d. Riches often fly away without notice… suddenly and unexpectedly… like an eagle that just takes off and soars into heaven—completely out of reach.
e. When riches fly away, they often leave those they left behind grieved, disillusioned, distraught, and even depressed.
f. Some have been driven to suicide after losing their wealth, for they felt they have nothing left to live for.
g. Rev. 18:17 – “In one hour so great riches are come to naught!” They set their hearts on these riches and in one hour they are all gone. No wonder they are weeping.
h. Our proverb also implies the weeping and grieving that belongs to those who set their eyes (heart) on riches only to see them fly away.
• When your life revolves around accumulating wealth, and it disappears, your life is diminished.
• When you set your affections on things of the earth, it is a sad life… because the things of earth are continually corrupting, rusting, fading away, and losing value… or perhaps thieves break through and steal them… or moths eat them.
• If our affection is on things that are transitory, then our joy and happiness will also be transitory… uncertain… unstable.
4. The believer is warned here not to labor to be rich; not to set one eyes (and thus one’s heart) upon riches.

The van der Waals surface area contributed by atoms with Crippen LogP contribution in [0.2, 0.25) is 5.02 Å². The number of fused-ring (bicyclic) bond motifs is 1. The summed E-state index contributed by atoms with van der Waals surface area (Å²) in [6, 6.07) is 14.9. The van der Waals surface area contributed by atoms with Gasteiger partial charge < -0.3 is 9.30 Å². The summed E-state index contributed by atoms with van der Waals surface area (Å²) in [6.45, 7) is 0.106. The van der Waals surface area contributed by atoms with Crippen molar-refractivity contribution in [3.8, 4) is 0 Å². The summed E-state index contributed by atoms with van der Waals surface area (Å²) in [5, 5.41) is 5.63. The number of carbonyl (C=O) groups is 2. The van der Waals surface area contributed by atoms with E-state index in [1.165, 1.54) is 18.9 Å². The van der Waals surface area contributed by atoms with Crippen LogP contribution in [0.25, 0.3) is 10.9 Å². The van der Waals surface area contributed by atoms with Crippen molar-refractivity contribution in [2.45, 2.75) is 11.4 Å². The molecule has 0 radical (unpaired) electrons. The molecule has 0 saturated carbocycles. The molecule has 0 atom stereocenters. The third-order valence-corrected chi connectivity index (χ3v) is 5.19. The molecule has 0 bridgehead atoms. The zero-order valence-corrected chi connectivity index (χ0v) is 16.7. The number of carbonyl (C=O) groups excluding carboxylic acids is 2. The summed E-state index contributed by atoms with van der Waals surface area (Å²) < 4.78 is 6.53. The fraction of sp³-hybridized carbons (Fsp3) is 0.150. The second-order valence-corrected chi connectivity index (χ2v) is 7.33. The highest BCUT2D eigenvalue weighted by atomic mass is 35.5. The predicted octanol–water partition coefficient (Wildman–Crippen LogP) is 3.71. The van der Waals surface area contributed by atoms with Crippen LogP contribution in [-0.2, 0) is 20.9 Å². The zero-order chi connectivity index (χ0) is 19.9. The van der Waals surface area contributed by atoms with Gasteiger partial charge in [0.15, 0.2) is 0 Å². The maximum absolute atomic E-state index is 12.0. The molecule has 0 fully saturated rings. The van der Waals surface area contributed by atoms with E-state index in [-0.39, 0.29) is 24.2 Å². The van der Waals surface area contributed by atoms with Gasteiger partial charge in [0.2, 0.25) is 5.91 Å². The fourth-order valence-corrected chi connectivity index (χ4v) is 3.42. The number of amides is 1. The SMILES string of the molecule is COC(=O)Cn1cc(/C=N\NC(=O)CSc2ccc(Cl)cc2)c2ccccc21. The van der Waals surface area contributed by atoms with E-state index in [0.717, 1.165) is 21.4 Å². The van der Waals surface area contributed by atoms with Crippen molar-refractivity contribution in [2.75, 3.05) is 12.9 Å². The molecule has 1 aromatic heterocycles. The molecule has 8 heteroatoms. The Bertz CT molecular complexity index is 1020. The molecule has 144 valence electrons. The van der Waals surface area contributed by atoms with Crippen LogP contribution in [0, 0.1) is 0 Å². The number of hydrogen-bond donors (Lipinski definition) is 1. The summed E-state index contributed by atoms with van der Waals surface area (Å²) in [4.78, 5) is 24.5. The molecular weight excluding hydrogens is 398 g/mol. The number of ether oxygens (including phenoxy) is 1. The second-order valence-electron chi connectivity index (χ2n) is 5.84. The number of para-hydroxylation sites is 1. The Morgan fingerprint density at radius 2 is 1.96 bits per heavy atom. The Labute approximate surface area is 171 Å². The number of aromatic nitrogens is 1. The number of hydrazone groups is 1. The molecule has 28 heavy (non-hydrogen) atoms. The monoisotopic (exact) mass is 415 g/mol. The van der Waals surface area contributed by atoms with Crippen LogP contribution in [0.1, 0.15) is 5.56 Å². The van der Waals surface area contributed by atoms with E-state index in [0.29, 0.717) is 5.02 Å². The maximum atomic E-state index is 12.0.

a. I John 2:15 – This is tantamount to what John wrote in his first epistle: “LOVE not the world, neither the things in the world.”
b. I John 2:17 – The world (and thus all of its “things”) is passing away. It isn’t going to last forever.
c. If we LOVE the things of the world and set our eyes (and thus affections) upon them, God may have to deal with us.
d. He may have to take them away from us… or take us away from them.
e. God KNOWS our heart attitudes. He knows where our true affections lie.
5. Col. 3:1-2 – We are to set our affections on things above, not on the things of the earth. We can do that because we are DEAD.
a. The only successful way to separate the believer from the THINGS of the world is death.
b. We must “reckon ourselves to be dead” with Christ.
c. We have been crucified to the world and the world to us. That includes the things in the world.
d. Death is the only thing that will separate us.
e. One way or the other, God will use death to separate us from the earthly riches. He wants us to LIVE a separated life now.